The following is the second in a series of articles on bank risk culture. The previous article can be accessed here.
The subject of the risk culture in banks is all the rage these days and experts and academics of every hue and stripe have opined on the subject and given their views. A 2012 report by Ernst & Young entitled; Progress in financial services risk management: A survey of major financial institutions, states the following:
“Culture is a critical area of management focus, particularly for firms most severely impacted by the 2009 crisis. Strengthening risk roles and responsibilities, enhancing communication and training, and reinforcing accountability were the key initiatives reported to strengthen risk culture. Making risk “everyone’s business” throughout the organization is an ongoing effort.”This would seem to indicate that risk culture is a separate and distinct phenomenon within an organisation, and that in order to improve it banks and other institutions must focus on strengthening organisational control, accountability and information flows.
This view of risk culture is reinforced by another paper sponsored by amongst others Plymouth University and the LSE. The paper, entitled Risk culture in financial organisations: An interim report by Simon Ashby, Tommaso Palermo and Michael Power, states the following:
“The problem of risk culture may be as much about recovering clarity and enforcement capacity over organisational activities and information sharing as it is about changing mindsets. Risk information infrastructure, diffusion and use are a core feature of perceived ‘good’ risk culture by organisations.”
The paper further goes on to talk about the importance of the “organisational footprint of the risk management function”. Colin Lawrence, director of the risk specialist division at the UK’s Financial Services Authority or FSA, is one regulator who is supportive of these views on risk culture. Lawrence notes:
“Culture is absolutely critical because it’s an attitude towards risk,”… “It’s the way you organise your board and the way you report risk information. If you get that inside banks they themselves should reach that conclusion.”
However, the question we must ask ourselves is whether or not having better trained and organised accountants, external auditors, internal auditors, risk managers, credit risk managers, compliance and SOX professionals is in fact the answer to all our problems?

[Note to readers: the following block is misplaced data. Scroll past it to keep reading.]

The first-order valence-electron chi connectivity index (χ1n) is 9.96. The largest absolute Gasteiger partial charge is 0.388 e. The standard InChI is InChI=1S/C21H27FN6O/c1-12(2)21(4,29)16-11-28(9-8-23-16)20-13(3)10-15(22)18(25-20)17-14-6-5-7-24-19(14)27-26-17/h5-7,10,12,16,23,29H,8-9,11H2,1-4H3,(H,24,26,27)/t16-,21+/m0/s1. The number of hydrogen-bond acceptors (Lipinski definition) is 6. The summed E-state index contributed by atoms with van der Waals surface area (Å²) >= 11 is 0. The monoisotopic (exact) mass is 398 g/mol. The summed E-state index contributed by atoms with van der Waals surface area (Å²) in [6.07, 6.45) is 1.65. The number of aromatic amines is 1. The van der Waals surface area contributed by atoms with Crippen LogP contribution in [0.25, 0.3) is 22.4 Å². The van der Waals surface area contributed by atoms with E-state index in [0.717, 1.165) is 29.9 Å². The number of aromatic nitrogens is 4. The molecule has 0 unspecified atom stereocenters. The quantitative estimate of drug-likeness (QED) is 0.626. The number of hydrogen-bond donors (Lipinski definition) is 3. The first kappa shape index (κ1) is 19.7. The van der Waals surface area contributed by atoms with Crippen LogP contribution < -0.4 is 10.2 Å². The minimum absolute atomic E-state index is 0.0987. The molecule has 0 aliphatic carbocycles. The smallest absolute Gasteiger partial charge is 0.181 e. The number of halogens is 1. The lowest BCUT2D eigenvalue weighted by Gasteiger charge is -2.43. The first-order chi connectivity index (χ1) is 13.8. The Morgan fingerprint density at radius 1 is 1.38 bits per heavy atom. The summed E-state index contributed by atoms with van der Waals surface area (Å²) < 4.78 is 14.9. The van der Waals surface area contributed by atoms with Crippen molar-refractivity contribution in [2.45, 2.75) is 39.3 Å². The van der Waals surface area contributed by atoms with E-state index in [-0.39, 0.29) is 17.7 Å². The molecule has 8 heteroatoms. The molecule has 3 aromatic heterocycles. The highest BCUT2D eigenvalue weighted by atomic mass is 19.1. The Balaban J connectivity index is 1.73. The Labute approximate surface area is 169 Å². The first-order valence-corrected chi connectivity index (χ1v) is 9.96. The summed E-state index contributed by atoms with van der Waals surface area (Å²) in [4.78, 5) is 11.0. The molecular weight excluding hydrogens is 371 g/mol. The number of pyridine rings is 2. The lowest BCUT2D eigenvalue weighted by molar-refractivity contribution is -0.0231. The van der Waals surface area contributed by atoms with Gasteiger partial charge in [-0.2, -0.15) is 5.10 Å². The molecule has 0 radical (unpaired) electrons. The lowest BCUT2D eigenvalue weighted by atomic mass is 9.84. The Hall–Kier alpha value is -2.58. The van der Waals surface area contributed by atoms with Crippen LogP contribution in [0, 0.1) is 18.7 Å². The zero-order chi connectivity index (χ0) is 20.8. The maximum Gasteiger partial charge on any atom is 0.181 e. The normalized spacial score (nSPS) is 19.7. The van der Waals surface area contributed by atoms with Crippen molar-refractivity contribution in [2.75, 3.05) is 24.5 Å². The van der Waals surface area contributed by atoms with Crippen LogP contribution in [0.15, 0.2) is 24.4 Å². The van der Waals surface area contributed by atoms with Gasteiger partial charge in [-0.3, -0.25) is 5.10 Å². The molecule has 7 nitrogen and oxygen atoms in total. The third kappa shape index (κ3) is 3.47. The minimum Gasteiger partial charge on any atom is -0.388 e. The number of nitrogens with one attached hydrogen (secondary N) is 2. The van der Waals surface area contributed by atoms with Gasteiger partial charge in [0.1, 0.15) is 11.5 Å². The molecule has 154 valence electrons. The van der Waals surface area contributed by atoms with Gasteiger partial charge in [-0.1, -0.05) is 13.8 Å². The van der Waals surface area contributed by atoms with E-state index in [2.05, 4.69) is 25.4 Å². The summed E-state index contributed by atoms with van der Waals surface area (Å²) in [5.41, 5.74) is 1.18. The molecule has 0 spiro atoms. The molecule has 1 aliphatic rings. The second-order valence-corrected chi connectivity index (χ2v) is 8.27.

More specifically, can we divorce the risk culture of banks and institutions from everything else they do? Does better risk management simply mean better people management? Or, does managing people better, make them better people?
In order to understand the limitations of the organisational management focus on the risk culture of banks we merely have to look at the last financial crisis from an alternative perspective. During that crisis, many of the loans that were eventually securitised by the big Wall Street banks were originated by unlicensed brokers (those infamous ninja loans) on behalf of smaller banks.
Hal Gregersen, one of the co-authors of The Innovator’s DNA, commented on the origins of the crisis as follows:
“But I look back to the financial crisis in 2009 and wonder how many of the CEOs and executives of the major banks in the world ever took the time to get out of their offices to walk down to their home loan making office and just watch the process of how these loans were being made?”
“I bet if they had they would have sniffed something ugly really fast. And they would have done something.”
The ninja loans were the original sin of the crisis and the ultimate source of problems that flowed through the entire banking system and into the global economy. It is obvious that these loans were not just a risk management problem but a problem of the how and the why business was being done. They were a problem that stemmed from neither caring nor understanding what was happening in those communities that were being ripped off by those ninja loans (and which suffered in the foreclosure crisis that followed).
If ever there was an example that risk culture goes beyond merely managing risk but also to the very nature of business itself, as well as the how and why that business impacts people and the wider community; then this surely must be it.
We will further explore these topics in the next article.
Jonathan Ledwidge is the author of the book Clearing The Bull, The Financial Crisis And Why Banks Need A Human Transformation (iUniverse).